But the calendars tracking Palin's official meetings during her tenure as governor contain not one listing indicating she ever met with a Russian official. In fact, the 562 pages of her daily schedules—obtained by Mother Jones under Alaska's Open Records Act—indicate that Palin had few meetings at all with any foreign representatives and rarely dealt with any topic related to foreign policy. The schedules include about 20 meetings, events, or phone calls in which Palin interacted with foreign officials. And in many instances, these interactions were cursory or ceremonial and did not involve policy details. According to the schedules released, Palin spent roughly 12 hours over the course of 19 months on these meetings. (This doesn't count what happened during a four-day trip she took to Kuwait to visit members of the Alaska National Guard. The schedules for those days do not detail whom she met.) The calendars show no meetings between her and a trade delegation from any nation.

It's possible that the calendars are not fully accurate reflections of what happened—perhaps some meetings ran longer (or shorter) than scheduled. And it's possible that in her off hours, Palin pored over Foreign Affairs, held unofficial chats with foreign officials, and sought out foreign policy experts. Also, there is a six-week gap in her calendars—from mid May through the end of June 2007—due to what her office calls a "computer failure." But according to the schedules, throughout her stint as governor, Palin has devoted merely a few hours to anything of a foreign relations nature, and most of her contact with foreign officials came through discussions with Canadian officials about a natural gas pipeline involving a Canadian company.

Here is a complete list of all of Palin's official calendar entries for events or meetings in which she had to interact with a foreign representative. The missing weeks aside, this list represents the sum of the foreign policy experience she obtained while serving as governor.

McCain Recommends Voters Review His Record Via Nonprofits Linked to His Campaign

| Wed Oct. 8, 2008 4:44 PM EDT

At Tuesday's town hall-style presidential debate at Tennessee's Belmont University, an audience member named Theresa Finch asked the candidates a question that has no doubt been weighing on the minds of many Americans: "How can we trust either of you with our money when both parties got us into this global economic crisis?" When it came time for McCain to respond, he said, "I can see why you feel that cynicism and mistrust, because the system in Washington is broken. And I have been a consistent reformer." He said he had a clear record of taking on special interests and reaching across the aisle to get things done in Washington. "So let's look at our records as well as our rhetoric," he said. "That's really part of your mistrust here. And now I suggest that maybe you go to some of these organizations that are the watchdogs of what we do, like the Citizens Against Government Waste or the National Taxpayers Union or these other organizations that watch us all the time."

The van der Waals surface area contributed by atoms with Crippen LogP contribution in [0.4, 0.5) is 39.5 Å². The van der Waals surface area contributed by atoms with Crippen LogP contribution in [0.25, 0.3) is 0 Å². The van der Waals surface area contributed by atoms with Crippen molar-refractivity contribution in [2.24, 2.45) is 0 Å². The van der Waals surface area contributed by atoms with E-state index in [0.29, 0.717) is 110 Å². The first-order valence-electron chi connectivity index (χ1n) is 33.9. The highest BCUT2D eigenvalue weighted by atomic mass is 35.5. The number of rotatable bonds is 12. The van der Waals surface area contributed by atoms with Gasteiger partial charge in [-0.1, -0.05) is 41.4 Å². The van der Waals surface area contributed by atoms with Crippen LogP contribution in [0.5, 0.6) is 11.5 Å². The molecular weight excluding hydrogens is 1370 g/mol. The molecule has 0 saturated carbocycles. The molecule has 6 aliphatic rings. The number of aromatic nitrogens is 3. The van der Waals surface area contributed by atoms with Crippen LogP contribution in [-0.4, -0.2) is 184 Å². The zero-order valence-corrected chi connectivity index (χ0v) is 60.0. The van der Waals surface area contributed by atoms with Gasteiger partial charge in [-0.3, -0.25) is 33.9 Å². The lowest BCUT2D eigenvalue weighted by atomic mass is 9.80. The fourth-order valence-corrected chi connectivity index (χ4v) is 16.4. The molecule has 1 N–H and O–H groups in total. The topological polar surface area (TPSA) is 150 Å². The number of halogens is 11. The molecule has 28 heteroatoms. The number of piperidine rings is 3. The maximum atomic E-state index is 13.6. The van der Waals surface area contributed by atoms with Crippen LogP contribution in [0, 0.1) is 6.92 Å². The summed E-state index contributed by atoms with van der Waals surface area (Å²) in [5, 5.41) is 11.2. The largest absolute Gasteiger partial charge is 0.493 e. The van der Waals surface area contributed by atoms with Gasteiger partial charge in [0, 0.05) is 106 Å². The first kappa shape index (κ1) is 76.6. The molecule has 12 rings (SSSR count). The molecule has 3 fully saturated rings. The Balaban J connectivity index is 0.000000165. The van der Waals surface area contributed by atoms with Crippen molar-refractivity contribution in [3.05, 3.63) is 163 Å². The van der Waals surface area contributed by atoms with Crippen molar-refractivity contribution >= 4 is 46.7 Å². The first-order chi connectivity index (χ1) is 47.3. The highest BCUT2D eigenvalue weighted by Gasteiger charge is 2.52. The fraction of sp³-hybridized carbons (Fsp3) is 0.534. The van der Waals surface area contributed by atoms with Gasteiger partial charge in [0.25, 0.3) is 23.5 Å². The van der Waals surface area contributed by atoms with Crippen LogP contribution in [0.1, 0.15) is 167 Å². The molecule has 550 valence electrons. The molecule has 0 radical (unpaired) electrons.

It's not surprising that McCain directed Finch to Citizens Against Government Waste or the National Taxpayers Union. Both anti-spending organizations are ideologically aligned with the Arizona Senator and have ties to his presidential campaign. But if Finch were to take McCain's advice and visit the NTU's web site to look up its most recent congressional scorecard, she would find "N/A" next to the candidate's name, for he didn't vote on enough bills in the 110th Congress to qualify for a rating. (Obama receives an F. In past years, McCain's NTU rating has ranged from B-minus to A.)

Retired Building Supply Regional Manager Would Have Been King

| Wed Oct. 8, 2008 1:14 PM EDT

2871184907_8a71d39ee6.jpg

George Washington gained such fame as the hero of the American Revolution that people literally begged him to become king of the United States. He declined, of course, and set a precedent for the peaceful transition of power when he voluntarily left the presidency after two terms. What if he had accepted? What if the United States had become a monarchy with power passed down through the generations? Who would be king today? Ancestry.com claims to have answered that question. Washington died without a direct heir, but genealogists tracked four different family lines that grew out the greater Washington clan and found 8,000 people, now living, who can trace their ancestry back to the first president. But there can be only one king, and according to Ancestry.com's Megan Smolenyak, a retired regional manager for a building supply company "won the sweepstakes." Paul Emerson Washington, 82, of San Antonio, Texas, is the man who would be king. Not that he's upset about losing the throne. "He's always been a modest, soft-spoken person," his son told the Associated Press, adding, "the idea of one individual having supreme power over all others is an antiquated idea."


Photo used under a Creative Commons license from cliff1066.

Bush Policies Help Bring the Financial Crisis Home

| Wed Oct. 8, 2008 1:12 PM EDT

With U.S. banks now partially nationalized, the government is struggling to hold the line, finally linking up in an international network to staunch the hemorrhaging that has been going on in financial markets here, and now around the globe. As the financial crisis spreads out across the world, it is also trickling down to state and local governments, and right up to the doorsteps of most Americans..

This dire picture is rendered even grimmer by the policies of the Bush administration, which has pushed for deep cuts in vital domestic programs amidst this crisis. This will place even more pressure on the states, whose budgets already are badly strained. The downsizing of federal support, combined with the financial crisis, will make it difficult for many states to continue providing basic services to their residents in the coming months and years.

The administration's crusade to cut spending on a wide array of domestic programs is revealed in studies by the usually reliable Center for Budget and Policy Priorities in Washington, an independent think tank that tracks and critiques federal spending with special attention to domestic programs. Under the administration's 2008 budget, the Center reported last year, "domestic discretionary programs—the programs that are funded each year through the annual appropriations process, other than defense and international programs—are slated for sizable reductions over the next five years."